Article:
Investigation by Inspector General Lucy Lang Reveals State Agencies Failed to Follow Domestic Violence Mandates

Agencies Did Not Follow Their ‘Domestic Violence and The Workplace Policy’ In A Manner That Was Responsive or Appropriate

Ig Announces Statewide Audit Will Be Conducted in Order To Enhance State Agencies’ Compliance With Domestic Violence Mandates

Agencies Will Be Instructed To Fully Cooperate With Ig Auditors And Investigators With Respect To Domestic Violence Policy

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Albany – In a public announcement on April 28th at the NYS Crime Victims Memorial, New York State Inspector General released results of an investigation by the OIG. The investigation revealed failures by senior leadership at state agencies to comply with their own domestic violence policies due to a lack of agency awareness of and sensitivity to domestic violence.

The Inspector General’s investigation

On August 22, 2019, a then OGS employee filed a complaint with OGS alleging that his wife, then an ITS employee, was misusing her State-issued cellular telephone.  At the time, the OGS employee was the subject of his own internal disciplinary action, and his termination was being sought by the agency.  On September 12, 2019, when ITS looked into the complaint, the ITS employee disclosed that she was the victim of domestic violence by her husband and was using her State-issued cellular telephone to document his abuse. Despite this information, and the agencies’ awareness that the wife had reported that she was a victim of domestic violence, senior employees in the Labor Relations and Legal Departments failed to respond appropriately. Almost a year later, the husband, who was by then no longer employed by OGS, killed his wife in their home before taking his own life.

The Inspector General’s investigation found that ITS’ failure to comply with its Domestic Violence Policy was due to a lack of agency knowledge of the policy, as well as a gap in staff’s understanding of unique traumas associated with domestic violence. OGS and ITS senior employees had little, if any, knowledge about their policy, resources available to assist victims, or even the identity of their OPDV Liaison.

“As seen here, even the best policies are only as good as the quality of their implementation.  By identifying where these agencies fell short, and making recommendations to increase awareness of domestic violence issues in the workplace, I hope that in the future victims will get urgently needed trauma-informed support from their workplaces,” said Inspector General Lucy Lang.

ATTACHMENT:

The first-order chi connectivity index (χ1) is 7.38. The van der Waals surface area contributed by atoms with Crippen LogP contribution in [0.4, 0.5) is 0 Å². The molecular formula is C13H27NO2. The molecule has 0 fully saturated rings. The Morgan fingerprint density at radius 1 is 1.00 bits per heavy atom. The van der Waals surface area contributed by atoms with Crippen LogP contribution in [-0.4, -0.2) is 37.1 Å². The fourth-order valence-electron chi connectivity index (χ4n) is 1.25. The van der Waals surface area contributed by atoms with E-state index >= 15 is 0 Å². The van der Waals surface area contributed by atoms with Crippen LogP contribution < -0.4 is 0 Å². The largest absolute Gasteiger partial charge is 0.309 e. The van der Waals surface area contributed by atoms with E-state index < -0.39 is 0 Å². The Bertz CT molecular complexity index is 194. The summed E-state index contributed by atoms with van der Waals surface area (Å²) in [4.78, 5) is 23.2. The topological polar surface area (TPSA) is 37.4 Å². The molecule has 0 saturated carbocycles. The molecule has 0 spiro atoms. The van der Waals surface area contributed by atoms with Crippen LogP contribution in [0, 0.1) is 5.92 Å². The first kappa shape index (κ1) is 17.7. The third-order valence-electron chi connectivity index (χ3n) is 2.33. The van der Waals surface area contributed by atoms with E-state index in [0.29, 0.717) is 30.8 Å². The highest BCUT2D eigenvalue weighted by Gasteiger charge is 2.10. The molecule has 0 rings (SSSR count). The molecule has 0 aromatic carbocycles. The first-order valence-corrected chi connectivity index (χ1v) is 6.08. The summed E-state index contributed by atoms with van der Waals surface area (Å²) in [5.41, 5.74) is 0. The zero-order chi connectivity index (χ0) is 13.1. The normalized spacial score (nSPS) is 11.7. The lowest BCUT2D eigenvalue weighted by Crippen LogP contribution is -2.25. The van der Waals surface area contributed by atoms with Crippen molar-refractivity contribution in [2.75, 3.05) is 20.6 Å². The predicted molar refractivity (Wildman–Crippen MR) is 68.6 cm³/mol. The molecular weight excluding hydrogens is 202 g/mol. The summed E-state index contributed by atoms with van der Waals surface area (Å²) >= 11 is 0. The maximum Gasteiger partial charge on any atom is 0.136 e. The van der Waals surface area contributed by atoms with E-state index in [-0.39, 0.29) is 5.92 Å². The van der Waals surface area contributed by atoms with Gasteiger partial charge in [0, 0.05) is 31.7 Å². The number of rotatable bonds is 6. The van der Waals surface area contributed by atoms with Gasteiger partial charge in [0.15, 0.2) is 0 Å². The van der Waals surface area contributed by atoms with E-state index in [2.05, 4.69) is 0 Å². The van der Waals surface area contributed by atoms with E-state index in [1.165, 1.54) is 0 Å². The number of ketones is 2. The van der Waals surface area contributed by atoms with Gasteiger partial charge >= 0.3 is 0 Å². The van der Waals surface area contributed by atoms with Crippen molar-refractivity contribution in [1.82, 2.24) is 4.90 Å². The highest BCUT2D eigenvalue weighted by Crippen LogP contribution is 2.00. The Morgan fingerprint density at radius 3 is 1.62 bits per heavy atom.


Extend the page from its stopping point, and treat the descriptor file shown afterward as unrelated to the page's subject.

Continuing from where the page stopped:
The report includes a series of comprehensive recommendations including:

  • Requiring staff to read and verify that they understand their agencies’ Domestic Violence policy.
  • Submitting certifications attesting to their awareness of the identity of OPDV liaisons.
  • Thorough training on domestic violence policy should be required for every new hire during the onboarding process and should be ongoing for all employees.
  • Partnering with OER and OPDV to provide trauma-informed training and support to OPDV liaisons regarding their roles and responsibilities.
  • Educating staff about the impacts of trauma and encouraging staff to take a trauma-informed approach to supporting anyone who identifies as a survivor of domestic violence.
  • Review the ITS Domestic Violence policy to ensure that the resources and training remain current and available to staff.

Inspector General Lang also announced that she is launching a comprehensive audit of all State executive branch agencies to assess compliance with State Domestic Violence and the Workplace mandates. The Inspector General’s Office will provide these findings to the NYS Office for the Prevention of Domestic Violence who will work with these agencies to ensure compliance and provide training and resources.

The Inspector General thanked the NYS Office for the Prevention of Domestic Violence and NYSCADV for their partnership, and the NYS Office of Information Technology Services and the NYS Office of General Services for their cooperation in the investigation, and for the steps they have since taken to address the deficiencies identified and improve their internal practices.

“I am here to say to this family still in mourning: New York State grieves alongside you and commits to making the change necessary to offer support to others who are suffering,” said Inspector General Lang. “And to all victims of domestic violence, I say that you do not have to suffer in silence. To New Yorkers suffering from abuse in the home, you do not have to struggle alone. And to all state employees, citizens, or others who identify fraud, corruption, or abuse in state government, the Offices of the Inspector General are here to serve you, our fellow New Yorkers.”